(Guest blog post by Patti MacAhonic, Executive Director of the Ann Davis Transition Society. The Society provides education, prevention, and support services to those affected by abuse or violence. This year they are organizing the Women’s March Fraser Valley on January 20.)
After a long day, as I leave my office into the cold, uninviting night, lock the door behind me and turn around, there’s a young woman with a shopping cart hiding in the shadows, her meager belongings folded neatly and her face painted with a terrified look. She’s just been kicked out of her house by her partner and has nowhere to go. There are no beds for women open and the transition houses are once again full.
I hear loud voices in our parking lot, and I go out to investigate. I witness a couple arguing and invite them in from the cold. It’s -10 degrees, an unusually cold early evening. They tell me their situation: The woman has just been released from the hospital for serious medical conditions, he has been released from prison. They have a welfare check for rent, but no phone or vehicle to find a place. They reveal that they once had a home, good life, jobs, and relative stability; but he decided to sell drugs (he takes full accountability) and got caught, went to jail—his house now confiscated—and here they are. She will not last the night outside in the bitter cold, and there are no places for women to find refuge. I borrow my co-workers car and drive them to a cheap motel for a place to rest their heads. The owner gives them two days for the price of one so they can line up a rental.
(Photo credit: www.homesforwomen.ca)
On her way to our thrift shop which houses our Bad Date Program, my outreach worker witnesses a woman being attacked in the alley. Standing only 5 ft. tall, she rushes to help and chases off the two assailants who had robbed and beaten the woman. She brings her to our office for an emergency counselling session. The woman refuses to call the RCMP, which is her right.
The accounts I’ve illustrated are but one week in Chilliwack. We have over 200 women on our waitlist for Stopping the Violence Counselling. There are five emergency beds at the Salvation Army for women and two transition houses for women and children in the community. Nothing low barrier, and the five emergency beds fill up quickly. It’s heartbreaking to witness this happening on a daily basis when we are supposed to be the help, and we can’t. There are simply not enough resources to meet the need.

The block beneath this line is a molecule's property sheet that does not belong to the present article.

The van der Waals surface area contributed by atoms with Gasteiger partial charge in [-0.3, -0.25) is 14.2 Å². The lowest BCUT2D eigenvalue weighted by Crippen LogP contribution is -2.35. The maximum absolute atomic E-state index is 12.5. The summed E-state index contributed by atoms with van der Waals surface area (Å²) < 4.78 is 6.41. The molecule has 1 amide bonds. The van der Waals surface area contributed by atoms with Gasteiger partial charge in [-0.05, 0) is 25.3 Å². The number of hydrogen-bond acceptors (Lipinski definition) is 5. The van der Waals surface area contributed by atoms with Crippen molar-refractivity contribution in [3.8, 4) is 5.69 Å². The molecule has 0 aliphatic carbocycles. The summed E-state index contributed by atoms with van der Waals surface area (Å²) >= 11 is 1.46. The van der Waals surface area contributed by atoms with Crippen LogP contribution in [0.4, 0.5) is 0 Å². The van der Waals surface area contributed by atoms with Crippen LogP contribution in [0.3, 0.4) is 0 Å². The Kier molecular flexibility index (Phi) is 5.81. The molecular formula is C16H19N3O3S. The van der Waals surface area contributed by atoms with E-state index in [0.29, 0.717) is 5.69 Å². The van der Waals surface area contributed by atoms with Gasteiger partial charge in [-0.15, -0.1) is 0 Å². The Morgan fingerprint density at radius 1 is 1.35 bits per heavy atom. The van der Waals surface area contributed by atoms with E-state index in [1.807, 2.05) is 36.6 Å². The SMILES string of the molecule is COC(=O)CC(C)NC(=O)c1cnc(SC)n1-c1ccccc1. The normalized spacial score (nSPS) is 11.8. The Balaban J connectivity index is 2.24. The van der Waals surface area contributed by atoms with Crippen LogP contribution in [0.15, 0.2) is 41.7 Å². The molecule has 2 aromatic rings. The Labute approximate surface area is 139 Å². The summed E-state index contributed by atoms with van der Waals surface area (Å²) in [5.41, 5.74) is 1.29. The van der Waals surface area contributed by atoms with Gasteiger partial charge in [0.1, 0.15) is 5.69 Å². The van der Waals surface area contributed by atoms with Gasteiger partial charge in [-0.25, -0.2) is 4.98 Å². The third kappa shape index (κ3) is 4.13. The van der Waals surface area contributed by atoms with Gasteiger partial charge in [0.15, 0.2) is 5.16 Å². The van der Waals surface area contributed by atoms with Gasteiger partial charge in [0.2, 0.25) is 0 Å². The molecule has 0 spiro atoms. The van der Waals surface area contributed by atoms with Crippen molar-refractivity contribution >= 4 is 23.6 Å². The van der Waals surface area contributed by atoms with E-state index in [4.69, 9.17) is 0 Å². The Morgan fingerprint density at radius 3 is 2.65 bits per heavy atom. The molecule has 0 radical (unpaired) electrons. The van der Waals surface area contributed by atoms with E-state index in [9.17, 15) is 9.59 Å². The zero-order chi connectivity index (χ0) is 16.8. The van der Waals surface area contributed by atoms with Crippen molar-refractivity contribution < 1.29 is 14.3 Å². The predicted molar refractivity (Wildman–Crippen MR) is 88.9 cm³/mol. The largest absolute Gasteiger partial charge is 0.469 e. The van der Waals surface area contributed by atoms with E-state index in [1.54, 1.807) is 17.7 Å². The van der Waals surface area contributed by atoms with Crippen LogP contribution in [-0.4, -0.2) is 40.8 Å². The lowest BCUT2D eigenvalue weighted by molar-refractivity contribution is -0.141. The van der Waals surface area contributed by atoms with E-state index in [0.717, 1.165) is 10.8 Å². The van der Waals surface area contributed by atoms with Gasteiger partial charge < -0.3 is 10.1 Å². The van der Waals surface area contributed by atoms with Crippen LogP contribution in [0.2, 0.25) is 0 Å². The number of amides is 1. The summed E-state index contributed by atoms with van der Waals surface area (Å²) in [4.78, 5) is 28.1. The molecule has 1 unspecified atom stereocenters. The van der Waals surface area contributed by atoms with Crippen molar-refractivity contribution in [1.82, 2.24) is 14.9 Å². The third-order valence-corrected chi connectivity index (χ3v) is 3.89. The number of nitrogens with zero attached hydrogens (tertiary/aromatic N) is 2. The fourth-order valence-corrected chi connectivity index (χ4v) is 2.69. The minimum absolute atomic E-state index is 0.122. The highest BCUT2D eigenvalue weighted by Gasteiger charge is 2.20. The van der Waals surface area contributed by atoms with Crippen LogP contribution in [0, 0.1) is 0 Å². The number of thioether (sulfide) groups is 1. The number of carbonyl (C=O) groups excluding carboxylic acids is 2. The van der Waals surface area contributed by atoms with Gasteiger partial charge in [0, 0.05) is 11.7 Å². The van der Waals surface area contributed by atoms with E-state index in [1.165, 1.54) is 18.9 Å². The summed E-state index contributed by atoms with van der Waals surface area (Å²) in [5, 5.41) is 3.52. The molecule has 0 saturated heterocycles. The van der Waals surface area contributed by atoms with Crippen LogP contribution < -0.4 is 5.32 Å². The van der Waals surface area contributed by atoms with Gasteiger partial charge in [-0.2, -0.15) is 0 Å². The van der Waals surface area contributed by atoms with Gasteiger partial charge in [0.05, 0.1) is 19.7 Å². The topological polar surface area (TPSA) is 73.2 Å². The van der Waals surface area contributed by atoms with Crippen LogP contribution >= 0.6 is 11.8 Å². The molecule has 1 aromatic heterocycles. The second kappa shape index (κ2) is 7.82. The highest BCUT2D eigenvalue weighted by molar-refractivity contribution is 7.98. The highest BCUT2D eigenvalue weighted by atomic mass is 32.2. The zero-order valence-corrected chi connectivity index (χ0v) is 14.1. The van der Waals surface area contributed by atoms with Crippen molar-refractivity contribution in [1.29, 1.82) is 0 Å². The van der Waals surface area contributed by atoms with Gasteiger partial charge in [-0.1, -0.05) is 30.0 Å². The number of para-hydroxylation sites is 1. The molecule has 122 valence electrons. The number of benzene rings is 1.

The impossibly high cost of rent is having a cascading effect across the province, principle among them, keeping women and children in transition houses for longer than the contracted 30 days. It’s quite common for them to stay between 60 and 90 days in search of affordable housing. This traps women in dangerous and violent situations, or drives them out to become part of the growing number of homeless women surviving precariously on the streets. In Chilliwack the ratio for homeless women to men is the highest in the province: 37%.
To further exacerbate this growing problem the many camps that were home to homeless women were shut down right as the weather became colder. These closures created a domino effect with multiple camps closing at staggered intervals. The city has been involved in this process, on the sidelines at least. Frontline workers report that there has been a notable spike in overdose events after the camps began closing—exact correlation is difficult to determine. Chilliwack had the highest percentage increase in overdose deaths in the Fraser Health Authority region in 2017, along with some of the highest rates of overdoses at the ER.Read more
A new year brings a fresh start and renewed vigour to the fight for justice and human rights. Pivot is looking forward to continuing its advocacy and empowering the communities we serve; but in 2018, we're also individually committed to specific goals that will help uplift those struggling with addiction, homelessness, discrimination, and violence. Please join us in our fight for equality and commit to positive social change.
Darcie Bennett, Director of Strategy
"My social justice goal for 2018 is to see BC’s Human Rights Code amended to prohibit discrimination and harassment based on social condition. Social condition refers to the position you occupy in society by virtue of your income level, source of income, housing status, or your level of education. Deep poverty and homelessness are real and specific sources of disadvantage in virtually all aspects of life. Discrimination based on social condition exacerbates inherent harms by intensifying social isolation, by making it more difficult for people to make use of public space, and by putting up barriers to low-income housing and supportive services aimed at people living in poverty.
You can help make a difference by reaching out to your elected representative to make sure they know that British Columbians want our laws to protect people from discrimination based on social condition. You can also stand up for human rights everyday by naming discrimination when you see it in your community."